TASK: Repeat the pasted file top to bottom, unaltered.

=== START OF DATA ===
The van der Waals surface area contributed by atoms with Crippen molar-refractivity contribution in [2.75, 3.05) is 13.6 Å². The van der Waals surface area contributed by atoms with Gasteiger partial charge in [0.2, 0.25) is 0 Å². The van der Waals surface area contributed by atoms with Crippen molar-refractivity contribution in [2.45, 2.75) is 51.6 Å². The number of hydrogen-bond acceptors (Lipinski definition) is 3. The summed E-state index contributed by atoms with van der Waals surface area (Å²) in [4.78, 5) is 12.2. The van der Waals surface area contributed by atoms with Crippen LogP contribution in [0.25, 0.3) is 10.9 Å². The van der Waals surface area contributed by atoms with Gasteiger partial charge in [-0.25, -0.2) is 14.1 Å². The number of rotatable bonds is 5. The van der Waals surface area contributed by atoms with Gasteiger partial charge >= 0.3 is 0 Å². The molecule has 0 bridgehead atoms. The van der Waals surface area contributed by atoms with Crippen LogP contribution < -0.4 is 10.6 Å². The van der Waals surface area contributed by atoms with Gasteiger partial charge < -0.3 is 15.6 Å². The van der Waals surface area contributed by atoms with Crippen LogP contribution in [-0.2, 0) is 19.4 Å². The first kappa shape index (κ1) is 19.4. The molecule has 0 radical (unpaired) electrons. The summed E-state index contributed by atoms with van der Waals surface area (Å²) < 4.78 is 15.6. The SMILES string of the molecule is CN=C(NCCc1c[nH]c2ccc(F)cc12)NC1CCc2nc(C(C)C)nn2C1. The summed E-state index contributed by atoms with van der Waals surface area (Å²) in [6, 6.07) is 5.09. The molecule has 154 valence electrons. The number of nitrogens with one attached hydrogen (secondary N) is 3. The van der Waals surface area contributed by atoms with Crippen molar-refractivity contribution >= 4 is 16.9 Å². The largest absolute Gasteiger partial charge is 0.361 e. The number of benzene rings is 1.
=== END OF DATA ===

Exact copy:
The van der Waals surface area contributed by atoms with Crippen molar-refractivity contribution in [2.75, 3.05) is 13.6 Å². The van der Waals surface area contributed by atoms with Gasteiger partial charge in [0.2, 0.25) is 0 Å². The van der Waals surface area contributed by atoms with Crippen molar-refractivity contribution in [2.45, 2.75) is 51.6 Å². The number of hydrogen-bond acceptors (Lipinski definition) is 3. The summed E-state index contributed by atoms with van der Waals surface area (Å²) in [4.78, 5) is 12.2. The van der Waals surface area contributed by atoms with Crippen LogP contribution in [0.25, 0.3) is 10.9 Å². The van der Waals surface area contributed by atoms with Gasteiger partial charge in [-0.25, -0.2) is 14.1 Å². The number of rotatable bonds is 5. The van der Waals surface area contributed by atoms with Gasteiger partial charge >= 0.3 is 0 Å². The molecule has 0 bridgehead atoms. The van der Waals surface area contributed by atoms with Crippen LogP contribution < -0.4 is 10.6 Å². The van der Waals surface area contributed by atoms with Gasteiger partial charge < -0.3 is 15.6 Å². The van der Waals surface area contributed by atoms with Crippen LogP contribution in [-0.2, 0) is 19.4 Å². The first kappa shape index (κ1) is 19.4. The molecule has 0 radical (unpaired) electrons. The summed E-state index contributed by atoms with van der Waals surface area (Å²) < 4.78 is 15.6. The SMILES string of the molecule is CN=C(NCCc1c[nH]c2ccc(F)cc12)NC1CCc2nc(C(C)C)nn2C1. The summed E-state index contributed by atoms with van der Waals surface area (Å²) in [6, 6.07) is 5.09. The molecule has 154 valence electrons. The number of nitrogens with one attached hydrogen (secondary N) is 3. The van der Waals surface area contributed by atoms with Crippen molar-refractivity contribution >= 4 is 16.9 Å². The largest absolute Gasteiger partial charge is 0.361 e. The number of benzene rings is 1.